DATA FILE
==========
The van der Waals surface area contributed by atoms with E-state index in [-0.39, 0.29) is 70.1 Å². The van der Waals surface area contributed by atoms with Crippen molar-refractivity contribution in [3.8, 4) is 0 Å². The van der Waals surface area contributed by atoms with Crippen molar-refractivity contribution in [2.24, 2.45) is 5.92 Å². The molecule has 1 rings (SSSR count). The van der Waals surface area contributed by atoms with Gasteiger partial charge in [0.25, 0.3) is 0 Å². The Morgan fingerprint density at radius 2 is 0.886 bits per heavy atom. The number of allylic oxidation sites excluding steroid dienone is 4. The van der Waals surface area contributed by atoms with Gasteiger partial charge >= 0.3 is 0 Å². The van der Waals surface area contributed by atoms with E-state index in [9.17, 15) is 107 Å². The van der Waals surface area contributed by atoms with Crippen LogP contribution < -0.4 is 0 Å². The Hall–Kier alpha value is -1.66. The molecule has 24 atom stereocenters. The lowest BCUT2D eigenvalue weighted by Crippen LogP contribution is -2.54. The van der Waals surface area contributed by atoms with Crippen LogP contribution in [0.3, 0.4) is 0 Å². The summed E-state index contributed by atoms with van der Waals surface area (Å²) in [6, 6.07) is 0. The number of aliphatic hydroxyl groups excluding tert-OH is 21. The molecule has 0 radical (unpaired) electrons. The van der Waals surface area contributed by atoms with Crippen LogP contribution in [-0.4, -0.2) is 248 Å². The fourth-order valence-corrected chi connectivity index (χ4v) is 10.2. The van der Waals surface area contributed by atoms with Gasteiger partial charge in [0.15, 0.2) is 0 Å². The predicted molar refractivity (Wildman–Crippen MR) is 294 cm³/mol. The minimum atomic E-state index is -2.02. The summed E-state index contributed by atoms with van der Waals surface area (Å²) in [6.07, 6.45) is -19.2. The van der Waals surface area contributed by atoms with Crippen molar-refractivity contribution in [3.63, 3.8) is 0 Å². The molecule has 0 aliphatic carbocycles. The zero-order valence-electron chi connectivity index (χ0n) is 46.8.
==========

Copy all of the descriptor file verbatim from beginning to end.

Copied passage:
The van der Waals surface area contributed by atoms with E-state index in [-0.39, 0.29) is 70.1 Å². The van der Waals surface area contributed by atoms with Crippen molar-refractivity contribution in [3.8, 4) is 0 Å². The van der Waals surface area contributed by atoms with Crippen molar-refractivity contribution in [2.24, 2.45) is 5.92 Å². The molecule has 1 rings (SSSR count). The van der Waals surface area contributed by atoms with Gasteiger partial charge in [0.25, 0.3) is 0 Å². The Morgan fingerprint density at radius 2 is 0.886 bits per heavy atom. The number of allylic oxidation sites excluding steroid dienone is 4. The van der Waals surface area contributed by atoms with Gasteiger partial charge >= 0.3 is 0 Å². The van der Waals surface area contributed by atoms with E-state index in [9.17, 15) is 107 Å². The van der Waals surface area contributed by atoms with Crippen LogP contribution < -0.4 is 0 Å². The Hall–Kier alpha value is -1.66. The molecule has 24 atom stereocenters. The lowest BCUT2D eigenvalue weighted by Crippen LogP contribution is -2.54. The van der Waals surface area contributed by atoms with Crippen LogP contribution in [0.3, 0.4) is 0 Å². The summed E-state index contributed by atoms with van der Waals surface area (Å²) in [6, 6.07) is 0. The number of aliphatic hydroxyl groups excluding tert-OH is 21. The molecule has 0 radical (unpaired) electrons. The van der Waals surface area contributed by atoms with Crippen LogP contribution in [-0.4, -0.2) is 248 Å². The fourth-order valence-corrected chi connectivity index (χ4v) is 10.2. The van der Waals surface area contributed by atoms with Gasteiger partial charge in [0.15, 0.2) is 0 Å². The predicted molar refractivity (Wildman–Crippen MR) is 294 cm³/mol. The minimum atomic E-state index is -2.02. The summed E-state index contributed by atoms with van der Waals surface area (Å²) in [6.07, 6.45) is -19.2. The van der Waals surface area contributed by atoms with Crippen molar-refractivity contribution in [3.63, 3.8) is 0 Å². The molecule has 0 aliphatic carbocycles. The zero-order valence-electron chi connectivity index (χ0n) is 46.8.